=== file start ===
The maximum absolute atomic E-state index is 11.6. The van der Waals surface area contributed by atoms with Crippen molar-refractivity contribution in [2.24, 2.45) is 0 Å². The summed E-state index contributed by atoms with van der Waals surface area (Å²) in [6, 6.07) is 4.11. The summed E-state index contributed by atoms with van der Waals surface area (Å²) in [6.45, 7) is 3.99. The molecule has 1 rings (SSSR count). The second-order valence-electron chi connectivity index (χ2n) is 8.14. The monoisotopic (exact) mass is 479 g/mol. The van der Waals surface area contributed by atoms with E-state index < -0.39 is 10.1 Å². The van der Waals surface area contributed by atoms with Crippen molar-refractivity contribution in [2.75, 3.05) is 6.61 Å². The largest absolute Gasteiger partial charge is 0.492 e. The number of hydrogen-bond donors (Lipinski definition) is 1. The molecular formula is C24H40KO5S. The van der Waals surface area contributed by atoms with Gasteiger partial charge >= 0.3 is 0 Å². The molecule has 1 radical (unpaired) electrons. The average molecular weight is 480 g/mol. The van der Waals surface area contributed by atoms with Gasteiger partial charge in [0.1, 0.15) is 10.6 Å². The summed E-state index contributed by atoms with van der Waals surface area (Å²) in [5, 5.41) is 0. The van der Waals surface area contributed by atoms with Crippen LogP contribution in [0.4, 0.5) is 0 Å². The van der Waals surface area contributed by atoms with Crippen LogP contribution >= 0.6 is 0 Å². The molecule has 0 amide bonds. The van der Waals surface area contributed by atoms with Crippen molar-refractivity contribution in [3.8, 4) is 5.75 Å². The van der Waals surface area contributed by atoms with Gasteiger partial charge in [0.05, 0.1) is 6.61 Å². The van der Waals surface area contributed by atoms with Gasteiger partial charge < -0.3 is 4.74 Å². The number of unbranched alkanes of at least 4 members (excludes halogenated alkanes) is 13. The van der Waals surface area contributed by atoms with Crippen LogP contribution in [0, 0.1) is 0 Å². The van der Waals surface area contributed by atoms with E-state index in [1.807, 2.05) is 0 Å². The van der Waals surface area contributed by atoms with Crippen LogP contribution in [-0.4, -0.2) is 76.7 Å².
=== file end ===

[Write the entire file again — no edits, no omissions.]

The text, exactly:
The maximum absolute atomic E-state index is 11.6. The van der Waals surface area contributed by atoms with Crippen molar-refractivity contribution in [2.24, 2.45) is 0 Å². The summed E-state index contributed by atoms with van der Waals surface area (Å²) in [6, 6.07) is 4.11. The summed E-state index contributed by atoms with van der Waals surface area (Å²) in [6.45, 7) is 3.99. The molecule has 1 rings (SSSR count). The second-order valence-electron chi connectivity index (χ2n) is 8.14. The monoisotopic (exact) mass is 479 g/mol. The van der Waals surface area contributed by atoms with E-state index < -0.39 is 10.1 Å². The van der Waals surface area contributed by atoms with Crippen molar-refractivity contribution in [2.75, 3.05) is 6.61 Å². The largest absolute Gasteiger partial charge is 0.492 e. The number of hydrogen-bond donors (Lipinski definition) is 1. The molecular formula is C24H40KO5S. The van der Waals surface area contributed by atoms with Gasteiger partial charge >= 0.3 is 0 Å². The molecule has 1 radical (unpaired) electrons. The average molecular weight is 480 g/mol. The van der Waals surface area contributed by atoms with Gasteiger partial charge in [0.1, 0.15) is 10.6 Å². The summed E-state index contributed by atoms with van der Waals surface area (Å²) in [5, 5.41) is 0. The van der Waals surface area contributed by atoms with Crippen LogP contribution in [0.4, 0.5) is 0 Å². The van der Waals surface area contributed by atoms with Crippen LogP contribution >= 0.6 is 0 Å². The molecule has 0 amide bonds. The van der Waals surface area contributed by atoms with Crippen molar-refractivity contribution in [3.8, 4) is 5.75 Å². The van der Waals surface area contributed by atoms with Gasteiger partial charge in [0.05, 0.1) is 6.61 Å². The van der Waals surface area contributed by atoms with Gasteiger partial charge < -0.3 is 4.74 Å². The number of unbranched alkanes of at least 4 members (excludes halogenated alkanes) is 13. The van der Waals surface area contributed by atoms with Crippen LogP contribution in [0, 0.1) is 0 Å². The van der Waals surface area contributed by atoms with E-state index in [1.807, 2.05) is 0 Å². The van der Waals surface area contributed by atoms with Crippen LogP contribution in [-0.4, -0.2) is 76.7 Å².